by Michael Freund (Jerusalem Post)
George Washington did it.  Stonewall Jackson did it.  So did Norman Schwarzkopf, Horatio Nelson and Robert E. Lee.

As different as they may have been from one another, these great military figures all shared one thing in common:  before embarking on a fateful battle, they made sure to arm themselves with some much-needed perspective.  Simply put, each of
them prayed.

Though we do not ordinarily associate spiritual sensitivity with men of war, the fact is that some of the most prominent
generals of the modern era were not ashamed of invoking Divine mercy in their hour of need.   And neither, I think, should we.

Take, for example, George S. Patton, the flamboyant World War II general better known as "Old Blood and Guts".  Thanks to
the 1970 Hollywood rendition of his life, which won 8 Academy Awards, Patton's name has become synonymous in the
public's mind more with ruthless discipline and robust cursing than with acknowledging G-d's role in the affairs of men.

Though a hardened soldier, Patton was in fact a staunch advocate of prayer, deeming it a central component of any successful military strategy.  "
I am a strong believer in prayer.  There are three ways that men get what they want:  by planning, by
working, and by praying", he once said.

Indeed in early December 1944, as Hitler was preparing to launch a desperate assault against Allied troops which later came
to be known as the Battle of the Bulge, Patton interrupted his war-planning to place a call to James O'Neill, chief chaplain of
the US Third Army.

"This is General Patton; do you have a good prayer for weather?" he told the astonished chaplain. "We must do something
about those rains if we are to win the war."

At Patton's request, a special prayer was written asking not only for better weather, but also for victory over America's foes. 
"Grant us fair weather for Battle," it read.  "Graciously hearken to us as soldiers who call upon Thee that, armed with Thy
power, we may advance from victory to victory, and crush the oppression and wickedness of our enemies, and establish Thy
justice among men and nations.  Amen."

At Patton's instruction, the army printed up some 250,000 pocket-sized cards containing the prayer and distributed one to each American soldier under his command.  Several days later, Patton led his troops in a surprise counter-attack against the German forces, relieving a contingent of trapped soldiers, staving off an Allied defeat and setting the stage for the demise of Hitler's nefarious regime.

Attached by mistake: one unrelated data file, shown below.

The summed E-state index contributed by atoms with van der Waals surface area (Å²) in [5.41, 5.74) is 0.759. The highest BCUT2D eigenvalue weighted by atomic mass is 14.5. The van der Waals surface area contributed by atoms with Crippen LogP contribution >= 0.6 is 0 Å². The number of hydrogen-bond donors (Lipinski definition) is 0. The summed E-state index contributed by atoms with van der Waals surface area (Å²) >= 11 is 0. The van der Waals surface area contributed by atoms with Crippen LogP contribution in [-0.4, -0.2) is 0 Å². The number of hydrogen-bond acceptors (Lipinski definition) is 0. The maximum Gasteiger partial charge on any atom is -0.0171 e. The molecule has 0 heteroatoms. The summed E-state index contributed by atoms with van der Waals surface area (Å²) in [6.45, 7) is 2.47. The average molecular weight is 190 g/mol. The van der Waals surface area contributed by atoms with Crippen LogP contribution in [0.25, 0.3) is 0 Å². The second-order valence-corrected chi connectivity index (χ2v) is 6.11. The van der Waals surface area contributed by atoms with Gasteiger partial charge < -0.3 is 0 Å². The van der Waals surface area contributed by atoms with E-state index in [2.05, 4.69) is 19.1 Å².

To any outside observer, it was evident that Patton's boldness at the helm was responsible for the unexpected victory.  But
Patton himself saw things somewhat differently.

In January 1945, after routing the Germans, he summoned Chaplain O'Neill to Luxembourg, where he told him,
"Well, Padre,
our prayers worked.  I knew they would."
He then awarded O'Neill the Bronze Star, undoubtedly marking the first time in
history that a soldier had received a medal for composing a prayer.

Nearly six decades later, the safety of the free world is again in danger.  Between Iraq's weapons of mass destruction, ongoing Palestinian and al-Qaeda terrorism, and the threat posed by a nuclear-armed North Korea, the people of Israel and the United States have plenty to be concerned about.  Without meaning to sound melodramatic, it seems fair to say that the fate of
Western civilization might very well hang in the balance.

As General Patton demonstrated, it is precisely at times such as these that we must mobilize all the forces at our disposal, marshalling not only our military might, but our spiritual strength too.  Though not everyone is capable of donning a uniform
and joining the fray, what each of us can and must do is enlist as a spiritual warrior, brandishing our most powerful weapon
of all:  our faith.

If Islamic fundamentalists are intent on waging a "holy war", then what could be more appropriate than confronting them with
our own sacred fervor?
It is time for Jews and Christians, Israelis and Americans alike, to pray - to pray for the safety of our soldiers, to plead for our enemies' downfall and tolong for their rapid defeat.

Let the cynics and the skeptics say what they wish, but prayer is neither a sign of weakness nor an indicator of despair.  Just
the opposite.  It is a telling reminder of our certainty in the justness of our cause, of our profound belief that there is good and
evil in this world, and that the only way to safeguard the former is to root out the latter, come what may.

On Yom Kippur, the Day of Atonement, when our very lives are on the line, we fall down on our knees in prayer as we re-enact the special Temple service which was conducted by the High Priest in Jerusalem nearly two millennia ago.

On the eve of war with Iraq, dropping to our knees might not seem like the most "manly" thing to do.  But by placing our trust
in G-d like the great generals before us, we can reinforce our sense of purpose and mission.  And that, more than anything else,
is the surest guarantee of victory.
The writer served as Deputy Director of Communications & Policy Planning in the Prime Minister's Office from 1966-1999.
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